Imagine pledging your absolute allegiance and support to Nick Clegg. No, seriously, stop laughing. All sinking ship, car-crash and other transport-related disaster metaphors aside, doesn’t it seem to defy not only belief but logic itself that anyone could sincerely summon the effort and conviction to stand by the embattled Lib Dem leader?
After coming nail-bitingly close to a ‘nil pwa’ performance in the European elections, mutterings that Nick Clegg should probably think about clearing his desk have begun to reverberate. Lord Oakeshott’s secret polling showed that Clegg will lose his own Sheffield Hallam seat in the next General Election by a sizeable enough margin if he remains as leader – but Vince Cable, Danny Alexander et al have been sure to state that it was deceitful and wrong to do these polls, and they are behind their dear leader all the way.
Their blustering and desperate attempts to tell us that they support Nick Clegg, honestly, truly, really they do, now come across as nothing but utterly farcical. It’s a dogmatic and anachronistic belief in a man who has made a career out of having no beliefs, all at the electorate’s expense.
The self-righteous and conscienceless way that the Lib Dems sold their voters down the river is now met with a punishment that befits their crime: their delusions of importance are made a mockery by an electorate that deems them irrelevant.
This is a party whose very existence is now so trivial that they are bumped off Question Time in favour of Joey ‘four ugly girls’ Barton. We don’t need to talk about whether Nick Clegg will last until 2015, or even if the Lib Dems will even to continue to exist by then, because none of us can even muster the energy required to pontificate about it. With or without Clegg at the helm, the Lib Dems will remain a party without principles, not waving but drowning.
This is how the Lib Dems will be repaid for shafting students and getting into bed with the Tories. There won’t be riots on the streets or shit put through their letterboxes. Instead, there will be a feeling of intense glee shared by millions as we watch the Lib Dems melodramatically grasp their way through an existential crisis, peppered with in-fighting and rubbish coups. Laughter will abound as Clegg’s soul finally exits his body on the day he loses his seat, and cements the Lib Dems legacy as Tory-enabling liars.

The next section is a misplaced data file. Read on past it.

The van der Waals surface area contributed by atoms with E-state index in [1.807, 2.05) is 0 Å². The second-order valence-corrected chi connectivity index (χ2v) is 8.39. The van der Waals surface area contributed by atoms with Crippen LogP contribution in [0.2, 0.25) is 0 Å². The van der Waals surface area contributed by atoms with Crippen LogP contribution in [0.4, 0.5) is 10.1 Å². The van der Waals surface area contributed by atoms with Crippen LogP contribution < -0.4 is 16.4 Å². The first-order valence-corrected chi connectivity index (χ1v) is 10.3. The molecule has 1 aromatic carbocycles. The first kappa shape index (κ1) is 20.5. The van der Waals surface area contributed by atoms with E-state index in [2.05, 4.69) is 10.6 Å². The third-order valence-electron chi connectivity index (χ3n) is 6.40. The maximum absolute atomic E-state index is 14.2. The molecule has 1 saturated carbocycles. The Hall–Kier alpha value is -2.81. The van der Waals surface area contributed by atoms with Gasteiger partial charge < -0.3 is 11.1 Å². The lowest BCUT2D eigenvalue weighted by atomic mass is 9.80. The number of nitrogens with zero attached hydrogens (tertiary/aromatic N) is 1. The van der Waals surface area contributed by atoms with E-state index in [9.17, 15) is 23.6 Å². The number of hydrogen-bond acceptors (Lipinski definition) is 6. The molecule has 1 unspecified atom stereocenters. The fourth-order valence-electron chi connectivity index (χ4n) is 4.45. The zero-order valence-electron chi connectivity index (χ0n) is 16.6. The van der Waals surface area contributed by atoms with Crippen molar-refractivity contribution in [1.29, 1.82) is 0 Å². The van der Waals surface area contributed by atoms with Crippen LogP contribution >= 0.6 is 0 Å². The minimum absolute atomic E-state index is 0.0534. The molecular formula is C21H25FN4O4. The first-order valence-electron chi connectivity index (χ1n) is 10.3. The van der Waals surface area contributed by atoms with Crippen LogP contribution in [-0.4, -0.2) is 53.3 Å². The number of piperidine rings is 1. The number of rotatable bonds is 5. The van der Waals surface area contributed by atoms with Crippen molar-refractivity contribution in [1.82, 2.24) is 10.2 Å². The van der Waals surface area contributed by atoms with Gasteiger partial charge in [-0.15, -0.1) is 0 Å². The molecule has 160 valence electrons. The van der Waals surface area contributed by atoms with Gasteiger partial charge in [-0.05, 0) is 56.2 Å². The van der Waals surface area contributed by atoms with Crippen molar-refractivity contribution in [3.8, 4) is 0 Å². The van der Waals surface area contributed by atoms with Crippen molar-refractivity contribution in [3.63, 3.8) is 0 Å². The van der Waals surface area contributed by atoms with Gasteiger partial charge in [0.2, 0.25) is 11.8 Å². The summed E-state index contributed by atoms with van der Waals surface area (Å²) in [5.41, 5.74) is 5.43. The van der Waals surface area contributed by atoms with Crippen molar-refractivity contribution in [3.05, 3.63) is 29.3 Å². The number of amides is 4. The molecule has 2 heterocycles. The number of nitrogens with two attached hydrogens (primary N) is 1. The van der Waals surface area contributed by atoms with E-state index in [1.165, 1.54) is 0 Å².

Oh, and then we’ll remortgage our houses because we’re saddled by tuition fee debt and interest rates have gone up. Will Nick Clegg stay or will he go? It won’t make the slightest bit of difference, because, in a cruel and tragic twist of fate, our destiny seems to be inextricably bound up the Lib Dems: that is, we’re both fucked.
#232: Rue Britannia ● The legacy of the British Empire ● An interview with Priyamvada Gopal ● The People’s Olympics ● An interview with Neville Southall ● Agribusiness in India ● Deliveroo’s disastrous IPO ● Latest book reviews ● And much more!
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Radical workers’ sporting organisations and the 1936 People’s Olympiad illustrate the role of sport in fighting oppression, writes Uma Arruga i López.
Lesley Chow argues for a new kind of music criticism that re-evaluates women musicians and "meaningless" music, writes Rhian E Jones
Olympic ‘legacy’ has greased the path for enormous, upward transfer of wealth to the global propertied classes, writes Jules Boykoff
If earning money is a fundamental reason for entering the sex industry, it is also essential to leaving it, writes Marin Scarlett.
Major financial institutions have cited Deliveroo’s employment practices for its disastrous public share launch. Alice Martin and Tom Powdrill look at what went wrong and what it might mean for workers’ rights
Almost 30 years on, Sarbjit Johal recalls supporting the strike, which consisted of mostly Punjabi women workers
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